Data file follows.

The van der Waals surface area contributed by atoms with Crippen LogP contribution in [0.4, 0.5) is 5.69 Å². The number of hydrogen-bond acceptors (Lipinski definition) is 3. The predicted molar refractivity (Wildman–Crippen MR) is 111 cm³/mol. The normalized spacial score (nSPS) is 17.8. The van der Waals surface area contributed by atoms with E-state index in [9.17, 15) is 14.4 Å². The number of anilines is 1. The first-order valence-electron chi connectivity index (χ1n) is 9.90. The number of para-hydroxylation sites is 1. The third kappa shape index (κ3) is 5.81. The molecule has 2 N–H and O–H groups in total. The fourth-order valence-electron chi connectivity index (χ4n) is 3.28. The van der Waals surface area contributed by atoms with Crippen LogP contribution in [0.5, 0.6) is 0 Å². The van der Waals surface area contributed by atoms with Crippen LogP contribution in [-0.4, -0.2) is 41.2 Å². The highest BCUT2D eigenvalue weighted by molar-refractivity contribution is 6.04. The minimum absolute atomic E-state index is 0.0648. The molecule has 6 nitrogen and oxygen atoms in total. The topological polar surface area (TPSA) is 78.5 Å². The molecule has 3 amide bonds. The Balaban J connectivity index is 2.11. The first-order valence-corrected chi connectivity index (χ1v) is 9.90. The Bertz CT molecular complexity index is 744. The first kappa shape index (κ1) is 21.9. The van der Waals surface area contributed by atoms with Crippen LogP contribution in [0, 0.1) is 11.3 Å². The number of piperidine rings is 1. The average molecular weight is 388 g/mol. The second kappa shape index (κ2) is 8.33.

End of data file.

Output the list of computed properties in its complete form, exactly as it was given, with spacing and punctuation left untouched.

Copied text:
The van der Waals surface area contributed by atoms with Crippen LogP contribution in [0.4, 0.5) is 5.69 Å². The number of hydrogen-bond acceptors (Lipinski definition) is 3. The predicted molar refractivity (Wildman–Crippen MR) is 111 cm³/mol. The normalized spacial score (nSPS) is 17.8. The van der Waals surface area contributed by atoms with E-state index in [9.17, 15) is 14.4 Å². The number of anilines is 1. The first-order valence-electron chi connectivity index (χ1n) is 9.90. The number of para-hydroxylation sites is 1. The third kappa shape index (κ3) is 5.81. The molecule has 2 N–H and O–H groups in total. The fourth-order valence-electron chi connectivity index (χ4n) is 3.28. The van der Waals surface area contributed by atoms with Crippen LogP contribution in [0.5, 0.6) is 0 Å². The van der Waals surface area contributed by atoms with Crippen LogP contribution in [-0.4, -0.2) is 41.2 Å². The highest BCUT2D eigenvalue weighted by molar-refractivity contribution is 6.04. The minimum absolute atomic E-state index is 0.0648. The molecule has 6 nitrogen and oxygen atoms in total. The topological polar surface area (TPSA) is 78.5 Å². The molecule has 3 amide bonds. The Balaban J connectivity index is 2.11. The first-order valence-corrected chi connectivity index (χ1v) is 9.90. The Bertz CT molecular complexity index is 744. The first kappa shape index (κ1) is 21.9. The van der Waals surface area contributed by atoms with Crippen LogP contribution in [0, 0.1) is 11.3 Å². The number of piperidine rings is 1. The average molecular weight is 388 g/mol. The second kappa shape index (κ2) is 8.33.